Information Technology and Restructuring in Public Organizations: Does Adoption of Information Technology Affect Organizational Structures, Communications, and Decision Making?
Heintze, Theresa, Bretschneider, Stuart, Journal of Public Administration Research and Theory
The relationship between organizational structure and information technology (IT) has long been of interest to researchers. Opinions vary as to how IT affects organizational structure. It is often supposed that IT creates a flatter organizational profile by reducing the number of managers in an organization and that it may also affect decision making by increasing the number of decision makers through improved communication channels. It has also been suggested that flatter organizational structures are not actually caused by the use of IT; rather, IT facilitates such changes (Pinsonneault and Kraemer 1993). These questions about structure become of great importance when we assess to what extent changes caused or facilitated by IT affect the performance of the organization. The consequences of restructuring on performance have been explored to a lesser degree than have the effects of IT on structure.
Most of the existing research that does explore IT structure and performance generally examines these relationships in private organizations. IT implementation is, however, ongoing in the public sector at all levels of government (Caudle, Gorr, and Newcomer 1991). Indeed, it has been suggested that public agencies are more information intense than are private organizations, in part resulting in a deeper penetration of computer technology for each advance in IT (Bretschneider and Wittmer 1993). These differences in IT implementation between public and private organizations suggest that IT affects public agencies and private firms in different ways.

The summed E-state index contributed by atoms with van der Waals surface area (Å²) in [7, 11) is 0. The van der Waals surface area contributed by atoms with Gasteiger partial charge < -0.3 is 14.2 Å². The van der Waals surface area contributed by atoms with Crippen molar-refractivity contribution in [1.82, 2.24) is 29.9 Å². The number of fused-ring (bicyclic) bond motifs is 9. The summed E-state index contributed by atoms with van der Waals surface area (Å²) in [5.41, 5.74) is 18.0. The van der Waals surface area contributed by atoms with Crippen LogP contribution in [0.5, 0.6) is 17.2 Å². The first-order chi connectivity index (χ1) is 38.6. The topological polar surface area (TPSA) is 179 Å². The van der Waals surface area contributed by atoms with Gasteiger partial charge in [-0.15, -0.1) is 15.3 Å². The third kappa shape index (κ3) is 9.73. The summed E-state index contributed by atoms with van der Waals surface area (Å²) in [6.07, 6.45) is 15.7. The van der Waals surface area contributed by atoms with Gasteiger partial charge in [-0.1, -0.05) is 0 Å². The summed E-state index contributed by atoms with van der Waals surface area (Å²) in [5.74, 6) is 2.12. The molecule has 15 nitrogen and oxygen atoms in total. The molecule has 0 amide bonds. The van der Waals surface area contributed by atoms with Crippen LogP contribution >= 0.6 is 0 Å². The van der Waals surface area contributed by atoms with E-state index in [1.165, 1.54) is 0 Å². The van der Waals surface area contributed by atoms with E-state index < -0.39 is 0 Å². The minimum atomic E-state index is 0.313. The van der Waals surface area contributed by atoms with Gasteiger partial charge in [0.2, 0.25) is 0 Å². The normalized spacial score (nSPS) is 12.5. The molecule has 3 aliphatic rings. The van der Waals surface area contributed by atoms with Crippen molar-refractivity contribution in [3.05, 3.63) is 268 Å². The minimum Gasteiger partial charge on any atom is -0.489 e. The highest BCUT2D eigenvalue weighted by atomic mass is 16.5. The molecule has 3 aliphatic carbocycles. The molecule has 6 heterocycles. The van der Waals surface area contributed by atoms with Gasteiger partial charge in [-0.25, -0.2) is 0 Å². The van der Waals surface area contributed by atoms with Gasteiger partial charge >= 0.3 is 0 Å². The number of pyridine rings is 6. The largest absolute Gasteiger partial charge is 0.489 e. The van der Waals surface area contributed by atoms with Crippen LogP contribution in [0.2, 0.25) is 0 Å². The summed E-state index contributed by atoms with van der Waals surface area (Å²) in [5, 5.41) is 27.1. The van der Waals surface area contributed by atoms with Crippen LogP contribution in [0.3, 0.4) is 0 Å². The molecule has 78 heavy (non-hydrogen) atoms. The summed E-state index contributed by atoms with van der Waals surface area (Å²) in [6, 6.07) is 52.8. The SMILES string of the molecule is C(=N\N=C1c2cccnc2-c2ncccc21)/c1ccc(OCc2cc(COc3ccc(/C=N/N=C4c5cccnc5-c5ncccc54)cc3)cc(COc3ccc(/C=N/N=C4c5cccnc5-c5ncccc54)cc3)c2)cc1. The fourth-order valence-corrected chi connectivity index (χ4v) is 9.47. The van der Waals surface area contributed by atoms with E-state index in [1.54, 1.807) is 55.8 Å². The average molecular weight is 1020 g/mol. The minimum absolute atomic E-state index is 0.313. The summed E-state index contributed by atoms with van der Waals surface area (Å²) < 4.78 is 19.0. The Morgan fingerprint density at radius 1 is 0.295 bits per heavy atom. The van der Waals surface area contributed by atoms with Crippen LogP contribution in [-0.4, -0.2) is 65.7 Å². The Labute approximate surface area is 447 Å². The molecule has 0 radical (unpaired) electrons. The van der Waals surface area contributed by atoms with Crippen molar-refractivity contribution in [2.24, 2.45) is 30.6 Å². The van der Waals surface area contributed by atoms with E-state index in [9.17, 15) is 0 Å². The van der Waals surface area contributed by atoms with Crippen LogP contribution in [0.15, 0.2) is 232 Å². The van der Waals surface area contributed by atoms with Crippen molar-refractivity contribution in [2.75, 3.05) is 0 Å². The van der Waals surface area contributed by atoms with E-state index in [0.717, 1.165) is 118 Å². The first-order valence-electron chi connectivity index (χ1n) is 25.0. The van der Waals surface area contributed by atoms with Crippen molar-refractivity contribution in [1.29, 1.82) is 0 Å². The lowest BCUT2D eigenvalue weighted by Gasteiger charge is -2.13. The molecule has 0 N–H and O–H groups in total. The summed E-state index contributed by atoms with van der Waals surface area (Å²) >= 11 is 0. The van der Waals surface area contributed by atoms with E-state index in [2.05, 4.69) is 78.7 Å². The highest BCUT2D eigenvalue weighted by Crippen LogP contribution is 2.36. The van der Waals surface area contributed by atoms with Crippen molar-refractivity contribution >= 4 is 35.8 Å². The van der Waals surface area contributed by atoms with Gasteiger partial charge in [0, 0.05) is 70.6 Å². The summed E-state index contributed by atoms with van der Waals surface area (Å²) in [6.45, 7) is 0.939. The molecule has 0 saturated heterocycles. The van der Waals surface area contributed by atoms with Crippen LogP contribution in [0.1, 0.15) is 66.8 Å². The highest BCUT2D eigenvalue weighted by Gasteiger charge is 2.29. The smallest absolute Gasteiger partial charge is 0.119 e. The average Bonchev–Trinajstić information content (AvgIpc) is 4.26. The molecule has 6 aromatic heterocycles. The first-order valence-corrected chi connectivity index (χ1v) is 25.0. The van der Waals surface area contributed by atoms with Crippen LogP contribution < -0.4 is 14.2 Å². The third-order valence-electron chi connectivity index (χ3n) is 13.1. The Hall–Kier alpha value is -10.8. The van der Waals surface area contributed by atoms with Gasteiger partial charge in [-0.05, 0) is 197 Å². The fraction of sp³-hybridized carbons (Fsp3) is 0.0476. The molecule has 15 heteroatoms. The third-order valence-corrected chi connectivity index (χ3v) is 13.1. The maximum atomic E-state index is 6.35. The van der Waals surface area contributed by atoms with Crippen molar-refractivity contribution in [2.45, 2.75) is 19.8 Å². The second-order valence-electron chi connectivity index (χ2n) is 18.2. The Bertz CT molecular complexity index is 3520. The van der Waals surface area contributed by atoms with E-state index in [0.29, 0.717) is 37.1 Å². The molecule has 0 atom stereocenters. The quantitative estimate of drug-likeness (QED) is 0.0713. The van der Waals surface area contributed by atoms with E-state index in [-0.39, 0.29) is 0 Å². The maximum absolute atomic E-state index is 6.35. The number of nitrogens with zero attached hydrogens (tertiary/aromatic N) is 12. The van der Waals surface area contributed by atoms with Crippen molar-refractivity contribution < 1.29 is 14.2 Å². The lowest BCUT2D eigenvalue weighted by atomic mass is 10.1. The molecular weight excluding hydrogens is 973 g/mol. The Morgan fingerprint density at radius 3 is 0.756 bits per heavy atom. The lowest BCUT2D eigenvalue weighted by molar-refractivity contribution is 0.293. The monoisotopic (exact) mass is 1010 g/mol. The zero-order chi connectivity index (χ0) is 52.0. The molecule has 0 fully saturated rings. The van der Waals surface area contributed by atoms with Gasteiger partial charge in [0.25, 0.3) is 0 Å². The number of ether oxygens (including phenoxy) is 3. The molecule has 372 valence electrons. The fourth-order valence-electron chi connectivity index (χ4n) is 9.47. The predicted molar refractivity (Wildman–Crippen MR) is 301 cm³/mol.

The difference in the depth of IT penetration is not the only distinction between private firms and government organizations but may be viewed as part of a broader research stream focused on understanding the differences in public and private organizations. These organizations differ on environmental, organizational, and individual levels. Public agencies tend to be more strongly influenced by the political rather than the economic environment. This environment imposes short time frames on work, strong accountability measures, and tasks that are undertaken in the light of public scrutiny (Bozeman and Bretschneider 1986). Public organizations tend to have more rigid hierarchies and structures, and more red tape exists, particularly in the area of personnel systems (Bretschneider 1993; Rainey, Pandey, and Bozeman 1995; Rainey, Facet, and Bozeman 1995). Public managers are less likely to react to performance incentives such as job security, pay, and promotion. Private managers report stronger identification with their organizations and higher satisfaction with their coworkers than do their government counterparts. Overall, public employees are more likely to be motivated by service than by financial considerations (Buchanan 1974 and 1975; Rainey 1979 and 1983; J.Q. Wilson 1989).
When we study the important questions regarding IT implementation, restructuring, and organizational performance, we must distinguish research about public organizations from that about private organizations. The differences between the sectors and their organizations, and the deeper penetration of IT in the public sector, imply that restructuring due to IT implementation and the resultant impacts on performance will be different in the two sectors. Results found in private organizations may not be found in public agencies.(1)
When we discuss public organizations we cannot assume that any restructuring that may occur as a result of IT implementation is beneficial to performance. Changes in structures may be retained even if they do not improve performance, for they may have been implemented for purposes other than organizational outcomes or output. These purposes may, for example, include a political need to trim a public bureaucracy that is perceived to be bloated. It is therefore particularly important in public organizations to examine the relationship between IT implementation, organizational restructuring, and performance. …